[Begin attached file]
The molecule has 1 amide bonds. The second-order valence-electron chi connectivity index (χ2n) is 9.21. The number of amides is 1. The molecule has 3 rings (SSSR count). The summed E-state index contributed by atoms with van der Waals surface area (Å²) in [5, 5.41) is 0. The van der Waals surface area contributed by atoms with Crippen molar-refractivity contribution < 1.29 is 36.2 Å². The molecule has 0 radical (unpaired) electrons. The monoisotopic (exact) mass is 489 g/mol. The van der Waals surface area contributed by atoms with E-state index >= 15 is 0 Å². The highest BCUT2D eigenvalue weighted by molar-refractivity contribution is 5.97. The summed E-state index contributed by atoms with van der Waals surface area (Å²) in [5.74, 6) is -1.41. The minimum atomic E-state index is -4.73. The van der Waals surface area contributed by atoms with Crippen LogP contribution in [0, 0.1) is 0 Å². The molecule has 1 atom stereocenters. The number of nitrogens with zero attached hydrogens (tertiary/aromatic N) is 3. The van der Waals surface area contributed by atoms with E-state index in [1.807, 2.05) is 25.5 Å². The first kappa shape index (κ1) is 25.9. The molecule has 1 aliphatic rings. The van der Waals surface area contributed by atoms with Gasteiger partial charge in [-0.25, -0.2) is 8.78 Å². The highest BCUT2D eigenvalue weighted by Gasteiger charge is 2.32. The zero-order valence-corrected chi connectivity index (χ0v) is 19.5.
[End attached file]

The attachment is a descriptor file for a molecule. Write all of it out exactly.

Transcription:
The molecule has 1 amide bonds. The second-order valence-electron chi connectivity index (χ2n) is 9.21. The number of amides is 1. The molecule has 3 rings (SSSR count). The summed E-state index contributed by atoms with van der Waals surface area (Å²) in [5, 5.41) is 0. The van der Waals surface area contributed by atoms with Crippen molar-refractivity contribution < 1.29 is 36.2 Å². The molecule has 0 radical (unpaired) electrons. The monoisotopic (exact) mass is 489 g/mol. The van der Waals surface area contributed by atoms with E-state index >= 15 is 0 Å². The highest BCUT2D eigenvalue weighted by molar-refractivity contribution is 5.97. The summed E-state index contributed by atoms with van der Waals surface area (Å²) in [5.74, 6) is -1.41. The minimum atomic E-state index is -4.73. The van der Waals surface area contributed by atoms with Crippen LogP contribution in [0, 0.1) is 0 Å². The molecule has 1 atom stereocenters. The number of nitrogens with zero attached hydrogens (tertiary/aromatic N) is 3. The van der Waals surface area contributed by atoms with E-state index in [1.807, 2.05) is 25.5 Å². The first kappa shape index (κ1) is 25.9. The molecule has 1 aliphatic rings. The van der Waals surface area contributed by atoms with Gasteiger partial charge in [-0.25, -0.2) is 8.78 Å². The highest BCUT2D eigenvalue weighted by Gasteiger charge is 2.32. The zero-order valence-corrected chi connectivity index (χ0v) is 19.5.